Joe Biden’s choice of retired Army Gen. Lloyd Austin for secretary of defense has raised concern in Congress. US law mandates a Pentagon chief must not have served in the military for over seven years before taking the position, and Austin retired from the Army in 2016.
Due to the law, Austin must be granted a waiver in Congress. He would be just the second retired military general to need the waiver in four years, after Trump’s first Pentagon chief, Jim Mattis, was granted one in 2017. Mattis was the first retired general to be granted such a waiver since George Marshall in 1950.
Two Democratic Senators have already voiced their objection to Austin’s appointment. “I believe that a waiver of the seven-year rule would contravene the basic principle that there should be civilian control over a nonpolitical military,” Senator Richard Blumenthal (D-CT) said on Tuesday.
Blumenthal was one of 17 Democratic senators who voted against a waiver for Mattis’ appointment in 2017. Senator Jon Tester (D-MT) also voted against Mattis and said he likely not vote for Austin’s waiver. “I didn’t for Mattis and I don’t think I will for him,” Tester said.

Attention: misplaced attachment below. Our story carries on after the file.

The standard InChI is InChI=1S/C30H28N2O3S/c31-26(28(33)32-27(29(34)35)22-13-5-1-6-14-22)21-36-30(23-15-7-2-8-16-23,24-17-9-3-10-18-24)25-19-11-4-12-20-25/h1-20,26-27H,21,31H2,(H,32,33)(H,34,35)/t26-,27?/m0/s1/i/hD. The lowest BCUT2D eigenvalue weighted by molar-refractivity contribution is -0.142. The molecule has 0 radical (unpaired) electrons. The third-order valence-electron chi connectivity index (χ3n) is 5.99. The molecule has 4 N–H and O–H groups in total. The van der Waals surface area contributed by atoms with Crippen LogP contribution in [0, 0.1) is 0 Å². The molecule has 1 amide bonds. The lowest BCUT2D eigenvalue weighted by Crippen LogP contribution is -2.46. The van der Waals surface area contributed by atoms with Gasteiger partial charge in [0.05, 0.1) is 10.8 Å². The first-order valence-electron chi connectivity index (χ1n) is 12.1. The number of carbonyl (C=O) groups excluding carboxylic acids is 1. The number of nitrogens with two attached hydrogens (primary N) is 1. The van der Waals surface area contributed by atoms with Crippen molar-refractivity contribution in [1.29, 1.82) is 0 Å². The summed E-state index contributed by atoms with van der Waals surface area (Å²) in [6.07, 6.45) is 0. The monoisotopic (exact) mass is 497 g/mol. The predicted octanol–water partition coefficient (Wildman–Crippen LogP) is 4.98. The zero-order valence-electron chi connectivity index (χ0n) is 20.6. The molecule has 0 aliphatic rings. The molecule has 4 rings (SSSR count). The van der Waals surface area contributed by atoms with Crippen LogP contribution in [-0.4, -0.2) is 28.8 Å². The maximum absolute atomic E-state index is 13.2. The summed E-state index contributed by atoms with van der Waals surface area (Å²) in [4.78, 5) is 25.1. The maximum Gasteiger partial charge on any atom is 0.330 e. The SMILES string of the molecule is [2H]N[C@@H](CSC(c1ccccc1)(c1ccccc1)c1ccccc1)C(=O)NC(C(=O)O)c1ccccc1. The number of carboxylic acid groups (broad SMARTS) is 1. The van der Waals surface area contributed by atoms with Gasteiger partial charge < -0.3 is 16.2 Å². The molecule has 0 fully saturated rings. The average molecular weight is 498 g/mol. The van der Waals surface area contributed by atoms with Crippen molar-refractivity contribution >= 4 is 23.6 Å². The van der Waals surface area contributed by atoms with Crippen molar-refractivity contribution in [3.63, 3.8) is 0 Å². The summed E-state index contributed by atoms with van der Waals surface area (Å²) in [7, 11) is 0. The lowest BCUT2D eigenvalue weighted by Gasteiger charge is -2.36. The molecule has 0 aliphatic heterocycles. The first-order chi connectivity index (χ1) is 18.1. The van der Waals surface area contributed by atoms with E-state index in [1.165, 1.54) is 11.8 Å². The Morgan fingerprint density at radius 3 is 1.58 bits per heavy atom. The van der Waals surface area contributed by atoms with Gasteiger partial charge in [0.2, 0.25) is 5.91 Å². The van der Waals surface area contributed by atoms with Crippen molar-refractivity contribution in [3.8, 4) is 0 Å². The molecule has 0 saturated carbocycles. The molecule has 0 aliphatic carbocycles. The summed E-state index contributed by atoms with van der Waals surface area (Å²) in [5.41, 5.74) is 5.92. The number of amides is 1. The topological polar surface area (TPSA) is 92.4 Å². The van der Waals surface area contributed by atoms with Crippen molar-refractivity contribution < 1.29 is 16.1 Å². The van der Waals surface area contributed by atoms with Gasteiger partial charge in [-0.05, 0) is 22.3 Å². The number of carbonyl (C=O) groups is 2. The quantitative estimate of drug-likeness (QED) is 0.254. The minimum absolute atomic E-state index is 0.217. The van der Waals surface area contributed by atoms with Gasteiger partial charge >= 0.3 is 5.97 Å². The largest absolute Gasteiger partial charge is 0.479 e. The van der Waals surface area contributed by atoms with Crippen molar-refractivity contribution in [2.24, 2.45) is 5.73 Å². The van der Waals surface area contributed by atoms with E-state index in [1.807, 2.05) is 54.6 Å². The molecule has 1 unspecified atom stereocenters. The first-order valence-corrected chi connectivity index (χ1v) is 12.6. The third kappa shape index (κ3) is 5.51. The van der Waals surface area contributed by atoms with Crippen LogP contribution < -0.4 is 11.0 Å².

Another thing Austin and Mattis have in common is their ties to the arms industry. In 2016, Austin joined the board of Raytheon, one of the largest US defense contractors. Before Trump appointed him as secretary of defense, Mattis served on the board of General Dynamics, another major Pentagon contractor.
Last month, two progressive House Democrats penned a letter to Joe Biden, urging him not to appoint a secretary of defense who has previously worked in the weapons industry. The letter was authored by Rep. Barbara Lee (D-CA) and Rep. Mark Pocan (D-WI), who cited Trump’s appointment of Mattis and his successors Patrick Shanahan and Mark Esper, who also worked in the arms industry.
The letter was sent to Biden while Michele Flournoy was said to be the front runner to head Biden’s Pentagon. Flournoy serves on the board of the defense firm Booz Allen Hamilton and co-founded the Center for a New American Security (CNAS), a hawkish think tank that receives hefty contributions from weapons makers.